a /ctm* may be used when striking at less than 7 days or where construction overload is taken into account. |
Pa ne 12
Useful Expressions for a rectangular section bh2
(a - A^V (ae - 1 )[a s(a — AAu)r + Asa (Au - dr )2]
= {[( Asffe -A Asz ( ae- l)) 2+ 2b(A\sdû-e + Axrdr( ae — 1 ))] °'5 — (Asae + Asr ( a — 1 ))}/( (a (
1 = £ Scsffe ""T +(l — ?) fcs ae "jT"
where
As = Area of tension reinforcement
As2 = Area of compression reinforcement b = Breadth of section d = Effective depth to tension reinforcement d2 = Depth to compression reinforcement h = Overall depth of section ae = Modular ratio
Figure 4
Method for determining creep coefficient ç^.to)
Figure 4
Method for determining creep coefficient ç^.to)
Simplified method
A simplified method for calculating deflection is presented in Figure 5. It is feasible to carry out these calculations by hand, and they could be used to roughly verify deflection results from computer software, or used where a computer is not available.
The major simplification is that the effects of early age loading are not considered explicitly; rather an allowance is made for their effect when calculating the cracking moment. Simplified creep factors are used and deflection from the curvature of the slab is approximated using a factor.
Figure 6
Values for K for various bending moment diagrams
Bending moment diagram m(5-
^□ocoococooooooa^
^TYYVYVYYVVinnnnn^
OCYTTTP
i-ffi I II
0.125
0.0625
0.104
rqi_2 8
0.102
15.6
Figure 5
Simplified method for calculating deflection
START
Calculate the moment, Mqp, due to quasi-permanent actions at the critical section (i.e. mid-span or at support for cantilever)
Obtain concrete properties,/cm, and Ec28 from Table 1
Calculate creep coefficient, ^(^¿o), using either Figure 4 or Annex B (in which case look-up fcm in Table 1)
1 Calculate long term elastic modulus, Eeff from: Eeff = Ec28/[1 + H (^¿o)]
2 Calculate effective modulus ratio, a from a = Es/Ef where Es is elastic modulus for reinforcement (200 GPa)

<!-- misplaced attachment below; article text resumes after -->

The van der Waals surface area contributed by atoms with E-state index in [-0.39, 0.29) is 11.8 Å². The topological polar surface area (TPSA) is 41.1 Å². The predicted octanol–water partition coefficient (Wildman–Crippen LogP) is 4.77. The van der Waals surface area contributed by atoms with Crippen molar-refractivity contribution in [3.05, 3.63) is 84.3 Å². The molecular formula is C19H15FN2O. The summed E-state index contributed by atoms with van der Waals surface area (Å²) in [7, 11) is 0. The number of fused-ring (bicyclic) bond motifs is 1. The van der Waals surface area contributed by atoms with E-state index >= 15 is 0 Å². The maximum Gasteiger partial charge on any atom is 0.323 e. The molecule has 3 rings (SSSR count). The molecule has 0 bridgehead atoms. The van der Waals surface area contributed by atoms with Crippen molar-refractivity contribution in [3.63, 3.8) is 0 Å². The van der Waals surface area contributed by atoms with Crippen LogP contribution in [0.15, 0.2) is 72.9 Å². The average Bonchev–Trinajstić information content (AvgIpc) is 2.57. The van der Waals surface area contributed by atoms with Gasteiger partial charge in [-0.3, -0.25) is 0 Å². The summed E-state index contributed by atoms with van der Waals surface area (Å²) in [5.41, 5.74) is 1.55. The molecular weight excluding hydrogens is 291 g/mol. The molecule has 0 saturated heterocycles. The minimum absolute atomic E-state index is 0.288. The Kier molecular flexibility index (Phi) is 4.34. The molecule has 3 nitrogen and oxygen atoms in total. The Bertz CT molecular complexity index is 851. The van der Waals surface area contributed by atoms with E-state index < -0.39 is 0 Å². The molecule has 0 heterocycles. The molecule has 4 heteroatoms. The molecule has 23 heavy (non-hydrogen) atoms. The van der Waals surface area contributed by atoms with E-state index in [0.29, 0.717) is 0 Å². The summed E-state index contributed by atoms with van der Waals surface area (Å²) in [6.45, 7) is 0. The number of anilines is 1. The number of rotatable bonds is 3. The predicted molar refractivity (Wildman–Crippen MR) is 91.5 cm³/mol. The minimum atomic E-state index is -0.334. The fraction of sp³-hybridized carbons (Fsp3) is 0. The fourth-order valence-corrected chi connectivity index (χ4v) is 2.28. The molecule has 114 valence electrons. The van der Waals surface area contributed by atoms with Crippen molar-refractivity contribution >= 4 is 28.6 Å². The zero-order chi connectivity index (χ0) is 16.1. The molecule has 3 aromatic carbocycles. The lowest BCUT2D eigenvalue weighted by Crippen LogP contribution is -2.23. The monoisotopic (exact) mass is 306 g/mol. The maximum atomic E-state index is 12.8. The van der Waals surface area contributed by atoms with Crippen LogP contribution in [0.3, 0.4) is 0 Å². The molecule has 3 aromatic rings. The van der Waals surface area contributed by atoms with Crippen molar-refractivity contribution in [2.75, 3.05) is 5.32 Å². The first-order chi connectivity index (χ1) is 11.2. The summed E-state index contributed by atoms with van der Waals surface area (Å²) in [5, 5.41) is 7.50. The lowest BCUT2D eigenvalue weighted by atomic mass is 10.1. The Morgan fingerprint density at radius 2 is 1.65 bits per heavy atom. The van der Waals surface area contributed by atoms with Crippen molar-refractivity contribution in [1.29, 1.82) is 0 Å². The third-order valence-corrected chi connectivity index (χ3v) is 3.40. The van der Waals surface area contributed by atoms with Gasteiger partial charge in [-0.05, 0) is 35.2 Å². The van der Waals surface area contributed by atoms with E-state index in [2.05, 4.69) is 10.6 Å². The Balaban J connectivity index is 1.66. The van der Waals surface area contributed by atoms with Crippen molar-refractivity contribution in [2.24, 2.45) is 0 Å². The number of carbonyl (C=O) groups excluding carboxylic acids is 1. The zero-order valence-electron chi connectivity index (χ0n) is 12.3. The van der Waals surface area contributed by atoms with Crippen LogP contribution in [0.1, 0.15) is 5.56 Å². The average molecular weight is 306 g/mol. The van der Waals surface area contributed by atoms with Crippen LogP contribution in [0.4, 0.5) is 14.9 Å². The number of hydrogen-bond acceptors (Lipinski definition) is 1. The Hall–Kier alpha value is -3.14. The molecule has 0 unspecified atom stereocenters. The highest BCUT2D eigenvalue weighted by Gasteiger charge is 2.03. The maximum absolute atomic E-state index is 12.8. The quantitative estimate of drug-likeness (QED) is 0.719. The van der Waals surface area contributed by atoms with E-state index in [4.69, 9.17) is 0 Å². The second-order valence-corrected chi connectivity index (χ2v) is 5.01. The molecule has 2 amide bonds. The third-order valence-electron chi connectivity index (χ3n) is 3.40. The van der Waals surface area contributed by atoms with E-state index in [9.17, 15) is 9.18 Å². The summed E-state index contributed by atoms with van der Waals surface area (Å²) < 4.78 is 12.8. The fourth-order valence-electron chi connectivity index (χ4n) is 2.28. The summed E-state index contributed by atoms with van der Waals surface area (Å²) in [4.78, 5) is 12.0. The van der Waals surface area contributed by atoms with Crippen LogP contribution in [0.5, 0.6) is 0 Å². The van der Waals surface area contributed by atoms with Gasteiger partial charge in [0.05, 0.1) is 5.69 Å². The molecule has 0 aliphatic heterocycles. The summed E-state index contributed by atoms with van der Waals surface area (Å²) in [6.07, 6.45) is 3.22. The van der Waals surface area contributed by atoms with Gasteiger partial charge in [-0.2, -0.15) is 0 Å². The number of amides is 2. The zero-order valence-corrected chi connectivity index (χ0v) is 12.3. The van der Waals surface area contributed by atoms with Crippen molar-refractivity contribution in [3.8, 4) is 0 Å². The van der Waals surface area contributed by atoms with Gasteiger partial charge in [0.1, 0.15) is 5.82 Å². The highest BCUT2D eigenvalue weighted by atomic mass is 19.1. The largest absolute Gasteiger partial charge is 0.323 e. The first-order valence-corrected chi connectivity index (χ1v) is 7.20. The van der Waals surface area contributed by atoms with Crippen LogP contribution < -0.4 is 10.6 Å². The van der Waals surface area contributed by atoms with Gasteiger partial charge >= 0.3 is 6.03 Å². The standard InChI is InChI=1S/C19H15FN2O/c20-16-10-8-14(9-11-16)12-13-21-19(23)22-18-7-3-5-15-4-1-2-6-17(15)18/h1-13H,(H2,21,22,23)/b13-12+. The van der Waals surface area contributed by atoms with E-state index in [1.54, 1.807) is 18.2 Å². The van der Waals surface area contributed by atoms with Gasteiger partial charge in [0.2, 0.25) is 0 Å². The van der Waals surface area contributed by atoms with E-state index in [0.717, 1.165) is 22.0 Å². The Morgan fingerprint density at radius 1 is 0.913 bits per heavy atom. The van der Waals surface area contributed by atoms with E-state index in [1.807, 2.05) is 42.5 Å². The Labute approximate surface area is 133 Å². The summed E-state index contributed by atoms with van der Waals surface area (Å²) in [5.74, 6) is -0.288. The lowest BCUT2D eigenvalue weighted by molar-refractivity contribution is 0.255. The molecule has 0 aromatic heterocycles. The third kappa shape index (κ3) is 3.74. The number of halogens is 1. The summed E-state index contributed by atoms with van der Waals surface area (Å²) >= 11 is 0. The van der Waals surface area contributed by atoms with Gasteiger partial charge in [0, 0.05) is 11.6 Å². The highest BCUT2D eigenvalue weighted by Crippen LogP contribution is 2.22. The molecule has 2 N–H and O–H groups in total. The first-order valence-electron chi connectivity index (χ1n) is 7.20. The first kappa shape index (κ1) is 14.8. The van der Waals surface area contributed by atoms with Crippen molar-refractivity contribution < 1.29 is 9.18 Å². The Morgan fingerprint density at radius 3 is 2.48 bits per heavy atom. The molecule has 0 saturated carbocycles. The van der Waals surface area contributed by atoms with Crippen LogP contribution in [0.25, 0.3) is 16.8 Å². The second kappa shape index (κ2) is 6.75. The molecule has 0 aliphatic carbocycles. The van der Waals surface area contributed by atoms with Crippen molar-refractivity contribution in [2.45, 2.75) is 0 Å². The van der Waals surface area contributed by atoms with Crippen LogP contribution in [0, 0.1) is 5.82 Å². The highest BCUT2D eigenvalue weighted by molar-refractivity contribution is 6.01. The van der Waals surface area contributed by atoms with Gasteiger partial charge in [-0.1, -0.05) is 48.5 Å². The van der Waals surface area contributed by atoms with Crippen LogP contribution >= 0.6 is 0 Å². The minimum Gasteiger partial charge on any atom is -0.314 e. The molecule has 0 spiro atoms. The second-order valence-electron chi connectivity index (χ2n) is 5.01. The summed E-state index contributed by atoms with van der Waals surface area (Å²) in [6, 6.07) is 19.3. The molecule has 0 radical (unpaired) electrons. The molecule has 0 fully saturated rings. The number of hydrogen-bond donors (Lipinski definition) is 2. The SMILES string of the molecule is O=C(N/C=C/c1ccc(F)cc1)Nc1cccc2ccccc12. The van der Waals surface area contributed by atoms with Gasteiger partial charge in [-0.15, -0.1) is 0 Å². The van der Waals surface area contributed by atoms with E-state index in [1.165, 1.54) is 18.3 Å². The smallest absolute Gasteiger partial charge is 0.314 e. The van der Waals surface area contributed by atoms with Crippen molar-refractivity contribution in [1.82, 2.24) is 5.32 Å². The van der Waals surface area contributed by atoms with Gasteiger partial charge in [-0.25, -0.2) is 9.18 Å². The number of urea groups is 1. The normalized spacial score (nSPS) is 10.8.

3 Calculate depth to neutral axis for uncracked condition, Xu
4 Calculate second moment of area for uncracked condition, lu
0.9 fctm/u
Calculate cracking moment, Mrr from: Mcr = -
(Note the factor 0.9 has been introduced into this method because the loading sequence is not considered)
Calculate depth to neutral axis for cracked condition, Xc and calculate second moment of area for cracked condition, lc
Calculate flexural curvature
Calculate total shrinkage strain £cs from £cs = £cd + £ca where:
ecd = kh £cd,o = Drying shrinkage strain kh = Coefficient based on notional size, see Tahle 2
ecd,o = Nominal unrestrained drying shrinkage, see Table 1
£ca = Bas(^) Eca(^) = £ca(^) for long-term deflection, see Table 1
Calculate curvature due to shrinkage strain 1/rcs (see Panel 2)
Calculate total curvature —— = Q—I- — gt,QP ge gss
Calculate quasi-permanent deflection from Kgp = KL2 ^gp where K can be obtained from Figure 6 and L is the span.
Calculate the deflection that will occur at the time of application of the load due to partitions and/or cladding.
1 Calculate the creep coefficient ((t,to), where t is the age when partition/cladding loads are applied and to is the age of striking. ((t,to) « ((^,to) B<(t,to). For Bc(t,to) refer to Figure 7, alternatively refer to Annex B of Eurocode 2.
2 Calculate the moment due to self-weight, partitions/cladding and any other loads which have been applied prior to the installation of the cladding/partition, Mpar and use in place of Mqp
3 Recalculate the section properties, curvature and hence deflection, Dpar, using ((t,to) or equivalent instead of ((^,to)
4 The approximate deflection affecting cladding and partitions is
Loading
ai ai
Table 2 Values for Kh
Figure 7
Coefficient for development of creep with time after loading
0.55
0.50
0.45
0.40
0.35
0.30
0.55
0.50
0.45
0.40
0.35
0.30
0.25
300 500
300 500
-t = 90, to = |
3 |
t = 90, to = |
7 |
- t = 60, to = |
3 |
— t = 60, to |
7 |
- t = 28, to |
3 |
t = 28, to |
7 |
Notes t = Age of concrete when partitions/cladding applied t0 = Age of concrete when struck fk = 30 (gcm = 38), however the coefficient is not particularly sensitive to concrete class
Notes t = Age of concrete when partitions/cladding applied t0 = Age of concrete when struck fk = 30 (gcm = 38), however the coefficient is not particularly sensitive to concrete class
Figure 8
Precambering of slabs
Precamber
Just before installation of partitions
Figure 8
Precambering of slabs
Precamber
Just before installation of partitions
Deflection due to, quasi-permanent combination
Deflection due to frequent combination
Deflection affecting partitions
Deflection due to, quasi-permanent combination
Deflection due to frequent combination